The College of William and Mary, hoping to court new applicants even as a financial crisis grips the world, has announced a rollback of the 3 percent tuition increase it previously put in place due to the coronavirus pandemic, according to CNBC.
It isn’t alone — Delaware Valley University in Pennsylvania, Kansas City University and Central Michigan University are also considering similarly unchanged rates in order to offer an olive branch to students and families struggling due to the virus and the costly rates of higher education.
Tuition usually rises around 3 percent every year, with governmental cuts to higher education spurring the extra costs and making it harder for students to afford.
Over the past decade, private school tuition has risen by 26 percent on average, while public school tuition has spiked 35 percent, with growing colleges’ fees leading to more debt.
Central Michigan University president Robert Davies said he knew if his school did the tuition freeze during the pandemic, others might follow. Michigan has been hit with some of the most extreme job loss numbers because of the pandemic, and Davies said the school wanted to keep education “within the reach of every student.”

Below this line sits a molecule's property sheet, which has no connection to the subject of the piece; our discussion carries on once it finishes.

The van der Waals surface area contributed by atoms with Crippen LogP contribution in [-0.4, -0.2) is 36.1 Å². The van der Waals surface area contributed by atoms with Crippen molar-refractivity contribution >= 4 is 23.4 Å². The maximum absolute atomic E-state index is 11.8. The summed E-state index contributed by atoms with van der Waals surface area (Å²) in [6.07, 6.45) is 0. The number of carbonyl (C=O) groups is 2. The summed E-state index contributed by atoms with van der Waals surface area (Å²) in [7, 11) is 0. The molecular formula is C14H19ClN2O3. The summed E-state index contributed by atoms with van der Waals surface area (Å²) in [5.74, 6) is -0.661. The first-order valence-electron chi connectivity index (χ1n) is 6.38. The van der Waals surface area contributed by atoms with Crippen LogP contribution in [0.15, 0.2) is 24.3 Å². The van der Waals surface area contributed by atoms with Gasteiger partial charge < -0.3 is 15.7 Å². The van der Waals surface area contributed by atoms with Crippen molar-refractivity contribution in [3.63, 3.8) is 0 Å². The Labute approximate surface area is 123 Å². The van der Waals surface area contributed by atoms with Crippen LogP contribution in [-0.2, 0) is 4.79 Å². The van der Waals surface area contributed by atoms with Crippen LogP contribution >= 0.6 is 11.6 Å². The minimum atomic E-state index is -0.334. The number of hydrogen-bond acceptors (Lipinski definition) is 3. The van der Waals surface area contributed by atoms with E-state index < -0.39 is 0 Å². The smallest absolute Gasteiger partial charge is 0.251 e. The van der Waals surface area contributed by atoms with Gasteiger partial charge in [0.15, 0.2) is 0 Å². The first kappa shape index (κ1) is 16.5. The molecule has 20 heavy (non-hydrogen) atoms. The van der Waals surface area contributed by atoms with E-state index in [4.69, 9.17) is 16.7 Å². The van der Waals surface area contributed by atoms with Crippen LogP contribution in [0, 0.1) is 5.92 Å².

CMU’s plan for the post-pandemic world also includes deferred payment plans and guaranteed on-campus employment.
Davies said the last time CMU instituted a freeze on tuition was in 1993.
Colleges have been hit hard by the pandemic, with students relegated to remote-learning classes that many say aren’t worth the prices they paid to attend. Some students have filed lawsuits in attempts to get their money back.
Flywire CEO Mike Massaro told PYMNTS that the future of colleges was up in the air as of right now, and the incentive of students to return to campuses would likely depend on location and how the government in each respective place is dealing with the pandemic.
Massaro said the future for colleges would likely involve more flexible payment technologies and strategies, being that the majority of peoples’ financial situations may not be what they once were.